I discovered that 60 per cent of hearing loss in children is preventable and to me (and I hope most people) that’s a hugely shocking statistic. It's so important to be aware of loud environments for young children and to use ear defenders where possible. Also, regular vaccinations are really important as diseases like measles can cause deafness in children,  as well as chronic ear infections.

My hearing loss developed over time and I used my experience to describe Harriet's loss too, which came from being exposed to loud noise. However, there is a real spectrum of hearing loss with some children born profoundly Deaf and others have loss that develops in one or both ears. It’s hard to represent everyone’s experience of deafness and hearing loss in one book but hopefully Harriet’s can start the conversation.

What kinds of stereotypes or assumptions have you come across about people who are deaf or hearing impaired?

Hearing loss/deafness is an invisible disability, which brings its own unique reactions. When I tell people I have a hearing aid, often they say "you'd never know", as if it's something I am trying to or should hide and people have said to me that I don’t sound deaf. There is a lot of preconceptions that come with deafness and hearing loss and hearing aids too. My hearing aid doesn't whistle, it's not huge and cumbersome, it doesn't affect my speech and I don't use sign language as my main method of communication. Many people with hearing loss use hearing aids or cochlear implants and lip read. There is a whole community of people who speak using sign language and are profoundly Deaf and proud to be Deaf and don't see it as any sort of disability.

I think there is still not enough awareness around hearing loss and deafness and that can make people feel uncomfortable with how to react. The World Health Organisation predicts that hearing loss will be the second-biggest health issue worldwide in the next 20 years, so it is really something we all need to start talking about and raising awareness of. Soon hearing aids might be as common as glasses! On that note, I’d love a Burberry hearing aid!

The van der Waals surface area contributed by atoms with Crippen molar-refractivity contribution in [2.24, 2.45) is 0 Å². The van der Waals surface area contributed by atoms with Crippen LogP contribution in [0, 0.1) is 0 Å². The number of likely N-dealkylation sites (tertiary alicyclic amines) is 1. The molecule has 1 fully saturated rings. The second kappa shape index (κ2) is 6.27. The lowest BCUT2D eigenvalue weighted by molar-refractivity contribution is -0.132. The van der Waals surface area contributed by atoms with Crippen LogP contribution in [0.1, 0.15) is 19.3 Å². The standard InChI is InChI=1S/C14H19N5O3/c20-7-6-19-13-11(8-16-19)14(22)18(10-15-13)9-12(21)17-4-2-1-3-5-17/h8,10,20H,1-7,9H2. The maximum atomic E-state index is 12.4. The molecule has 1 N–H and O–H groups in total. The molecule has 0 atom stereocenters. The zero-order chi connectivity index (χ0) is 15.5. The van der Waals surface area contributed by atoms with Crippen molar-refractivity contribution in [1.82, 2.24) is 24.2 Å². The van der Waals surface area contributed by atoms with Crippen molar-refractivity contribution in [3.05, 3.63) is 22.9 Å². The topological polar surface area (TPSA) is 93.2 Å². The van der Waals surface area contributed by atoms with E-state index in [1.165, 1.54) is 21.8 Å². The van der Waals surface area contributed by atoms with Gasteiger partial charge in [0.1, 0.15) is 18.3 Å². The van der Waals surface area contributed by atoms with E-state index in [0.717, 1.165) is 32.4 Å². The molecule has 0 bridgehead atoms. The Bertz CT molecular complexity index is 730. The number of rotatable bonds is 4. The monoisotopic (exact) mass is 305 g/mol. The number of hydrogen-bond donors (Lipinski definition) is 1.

Both the rip-roaring narrative and quirky and energetic illustrations in this book are hugely funny – we get the sense that humour was always going to be an essential ingredient for you?

I am a comedian at heart and humour has got me through the hardest times in my life like my dad's death, my hearing loss and MRI journey (I had to have tests to make sure I didn't have a brain tumour as I have one-sided hearing loss). I love funny books myself and humour can be a brilliant tool in making more serious issues accessible. Also, I just find it very hard not to be a little bit silly over that many pages!

Without giving any spoilers, it’s fair to say the end of the book leaves things open for more adventures for Harriet…?

Yes! I’d love to know if you’d like to see more from Harriet and maybe see her travel to space and explore some of the planets in person. That would be really fun to write, so please say yes!

What sort of research did you do to make sure other characters were also authentically depicted?

Harriet’s best friend is Robin who identifies as non-binary. I wanted Harriet to have a friend who has experiences of feeling "other" like her but that doesn’t hold either of them back. As more children and adults are being more open about their gender fluidity and sexuality, and it’s being reflected in TV shows and the media, I think it’s really important that this is represented in literature, too.

I believe that the new school curriculum will teach children about gender and identity and sexuality, so I think it’s important to show that representation not just in an educational setting. I was inspired by Jamie Windust, an activist on Instagram, who started a campaign for better recognition for people who don’t identify as either male or female on government forms. I spoke to Jamie about the book and also had a non-binary person and parent of a non-binary child read the book before we published it. They thanked me for including their stories and that meant a lot to me.

Harriet Versus The Galaxy is out now, published by Knights Of in hardback, £12.99.